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got a battery so that it can operate, micro process sorry and software running in there and with your cell phone you can actually connect this through the cloud, data being generated by tennis racket. you can get all kinds of new information about your play from this device and the data it generates. what is really happening right now and was built on the foundation that started a long time ago, the internet was a big piece of it. we are merging the physical and the digital together. that's what's happened. we are embedding sensors and
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information system and the ability to gather and collect data inside of physical objects. you know, they make aircraft engines and now engines are a personal or fusion and part of that is making the physical object more effective and create a lot more value. they can do more, it could be more customized. you can know if it's going to break before it breaks, you can find out if it's overheating or something is going wrong before it breaks but the devices also generating this new information, the new data is coming from all of these devices that are now instrumented with the sensors and can connect and all of a sudden we have the tremendous body of data, ref to remember there's still going to have to always be physical and connect physical to digital and make
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sense out of all the new data that we now have. that's the real competitive advantage. we are not going to have industrial companies go away and be, you know, eliminated. we are going to have industrial companies being more effective than ever. this is going to be the golden age of things, things aren't going away, but things can do more and we can be smarter about how we use things. it's a -- it's a very positive step forward for business, but it's hard, it's really hard to do. it's changing what a company looks like and how it appears and what skills it needs and the competition that is created by this is a different kind of competition and we have to understand differently. so something really, really big is happening. it's not machines taking over for a long time, but it's a powerful new era where the things that we all use and need in the world can be much more effective and much more value creating for us. >> beth, would you look at the tennis racket and hear michael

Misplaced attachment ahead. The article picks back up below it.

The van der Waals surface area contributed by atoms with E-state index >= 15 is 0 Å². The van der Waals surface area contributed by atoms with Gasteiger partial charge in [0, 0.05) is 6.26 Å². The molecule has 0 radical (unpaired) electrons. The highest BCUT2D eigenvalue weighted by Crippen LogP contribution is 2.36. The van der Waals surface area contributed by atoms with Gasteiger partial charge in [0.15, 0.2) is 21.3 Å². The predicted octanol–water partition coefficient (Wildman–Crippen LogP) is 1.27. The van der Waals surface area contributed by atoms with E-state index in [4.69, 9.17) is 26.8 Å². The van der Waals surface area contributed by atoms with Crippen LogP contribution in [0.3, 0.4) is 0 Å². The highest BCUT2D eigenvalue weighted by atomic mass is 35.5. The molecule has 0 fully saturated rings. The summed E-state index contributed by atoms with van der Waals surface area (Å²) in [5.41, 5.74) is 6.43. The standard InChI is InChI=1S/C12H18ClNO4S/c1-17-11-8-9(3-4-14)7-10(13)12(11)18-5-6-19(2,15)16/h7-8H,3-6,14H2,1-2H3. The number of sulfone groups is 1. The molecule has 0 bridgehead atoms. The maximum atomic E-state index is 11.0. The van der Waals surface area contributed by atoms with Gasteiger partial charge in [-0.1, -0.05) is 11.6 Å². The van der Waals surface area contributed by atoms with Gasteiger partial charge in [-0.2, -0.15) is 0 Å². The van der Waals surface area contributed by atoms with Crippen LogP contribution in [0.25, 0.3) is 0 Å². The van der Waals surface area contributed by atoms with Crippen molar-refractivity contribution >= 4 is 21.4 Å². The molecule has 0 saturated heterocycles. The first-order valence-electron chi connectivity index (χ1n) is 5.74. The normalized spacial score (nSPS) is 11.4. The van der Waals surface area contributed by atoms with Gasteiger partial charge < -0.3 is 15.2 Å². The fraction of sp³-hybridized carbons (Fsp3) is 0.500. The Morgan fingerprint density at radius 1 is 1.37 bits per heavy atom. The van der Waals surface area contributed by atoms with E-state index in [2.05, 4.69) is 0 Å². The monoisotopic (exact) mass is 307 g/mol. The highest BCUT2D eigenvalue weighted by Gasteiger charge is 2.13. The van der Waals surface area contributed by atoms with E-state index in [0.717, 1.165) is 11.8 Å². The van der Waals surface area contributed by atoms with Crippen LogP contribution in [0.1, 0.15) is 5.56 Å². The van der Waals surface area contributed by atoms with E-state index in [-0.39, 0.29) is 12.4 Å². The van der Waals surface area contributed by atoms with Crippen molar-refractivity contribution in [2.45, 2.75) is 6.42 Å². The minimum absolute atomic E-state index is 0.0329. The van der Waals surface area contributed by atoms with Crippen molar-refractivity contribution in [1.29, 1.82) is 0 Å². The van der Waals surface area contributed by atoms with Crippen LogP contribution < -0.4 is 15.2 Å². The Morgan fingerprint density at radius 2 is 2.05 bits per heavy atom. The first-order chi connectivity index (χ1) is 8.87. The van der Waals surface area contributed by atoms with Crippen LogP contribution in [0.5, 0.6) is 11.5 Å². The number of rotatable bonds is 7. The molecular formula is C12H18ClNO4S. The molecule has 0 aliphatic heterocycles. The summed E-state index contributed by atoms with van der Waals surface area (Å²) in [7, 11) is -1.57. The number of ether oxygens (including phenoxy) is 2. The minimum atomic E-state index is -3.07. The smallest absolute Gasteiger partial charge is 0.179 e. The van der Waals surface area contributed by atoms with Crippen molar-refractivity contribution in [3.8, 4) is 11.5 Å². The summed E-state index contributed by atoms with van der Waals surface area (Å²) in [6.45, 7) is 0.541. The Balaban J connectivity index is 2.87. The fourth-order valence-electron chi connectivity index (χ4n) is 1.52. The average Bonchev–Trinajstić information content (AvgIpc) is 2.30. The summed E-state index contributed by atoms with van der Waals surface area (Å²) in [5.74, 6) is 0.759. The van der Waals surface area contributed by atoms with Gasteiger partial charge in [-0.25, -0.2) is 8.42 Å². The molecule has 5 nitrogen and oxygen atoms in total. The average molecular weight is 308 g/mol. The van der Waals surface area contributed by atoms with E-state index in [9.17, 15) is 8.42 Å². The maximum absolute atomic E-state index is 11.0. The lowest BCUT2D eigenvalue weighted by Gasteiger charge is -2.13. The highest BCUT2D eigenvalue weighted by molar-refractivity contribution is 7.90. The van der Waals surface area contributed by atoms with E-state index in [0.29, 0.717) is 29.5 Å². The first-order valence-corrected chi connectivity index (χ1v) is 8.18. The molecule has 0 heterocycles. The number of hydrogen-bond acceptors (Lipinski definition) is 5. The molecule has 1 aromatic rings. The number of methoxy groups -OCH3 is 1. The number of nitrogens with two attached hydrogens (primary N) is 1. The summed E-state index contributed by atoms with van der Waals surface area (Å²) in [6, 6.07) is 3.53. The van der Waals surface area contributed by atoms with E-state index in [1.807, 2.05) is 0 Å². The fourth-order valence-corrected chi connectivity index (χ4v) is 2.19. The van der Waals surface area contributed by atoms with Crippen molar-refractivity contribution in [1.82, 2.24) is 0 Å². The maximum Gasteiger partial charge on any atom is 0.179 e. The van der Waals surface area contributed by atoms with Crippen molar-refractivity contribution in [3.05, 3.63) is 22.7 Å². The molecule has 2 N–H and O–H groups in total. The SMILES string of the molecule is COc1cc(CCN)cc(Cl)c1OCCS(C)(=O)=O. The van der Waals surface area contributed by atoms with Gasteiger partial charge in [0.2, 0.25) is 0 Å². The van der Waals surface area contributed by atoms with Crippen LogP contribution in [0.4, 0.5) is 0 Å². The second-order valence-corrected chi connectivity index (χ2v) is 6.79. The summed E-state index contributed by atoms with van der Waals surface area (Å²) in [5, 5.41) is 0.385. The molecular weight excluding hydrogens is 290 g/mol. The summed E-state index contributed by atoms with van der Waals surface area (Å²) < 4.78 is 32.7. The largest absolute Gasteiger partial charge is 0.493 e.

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talk, does that scare you or excite you? there's a massive transitioning happening. you to bring that together with kind of a new skill set. >> for one it terrifies because i'm not a good tennis player. it also would make me better and that's the point of it. it's a better fie if you're a 140-year-old industrial company and you wake up as we did six years ago and said, wow, we need to figure that intersection of digital and physical. why would we care? partly because as michael said, the stuff isn't -- the physical stuff is not going away but it needs to get more efficient and there's been a lot of efficiency that people were hoping to get from the internet on the consumer side that really hasn't come -- some of it has happened but we haven't seen anything yet to what's going to happen in industry. that's what we start today see. our customers are saying, great,
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i love that jet engine but really what i need is i need it to move faster, not because we can't make it move faster but too much stuff in the system. it's not a very efficient system. the ability to take sensors and controls and manufacture them inside the hardware, added manufacturing, it's literally embedded in the material but to be able to create a data stream then you can start to analyze and say, if i can give that railroad one mile faster, one mile faster i can save them $200 million a year. so to be able to take that data and turn it into insights and then it gets sort of crazy and exciting and scary all at once. the teams at research labs are creating what we call a digital twin. basically a simulating artifact of every machine that we make and the ability to simulate from -- to know data from the moment it was designed all the way
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through manufacturer to being worked in the field, the temperature, the frequency, the materials and to be able to start over time, this is going to be a while, start to assimilate and be able to predict things so you know it's going to blow, we better take corrective action before it becomes a catastrophe and shuts our company down or whatever. that's really the vision and what got us so excited but you're exactly right, how do you bring the people together, you don't want to get rid of the great material scientists, mechanical engineers, electrical engines and it's awkwarder mash-up which i'm sure we will get to. we are not getting better at being efficient and converting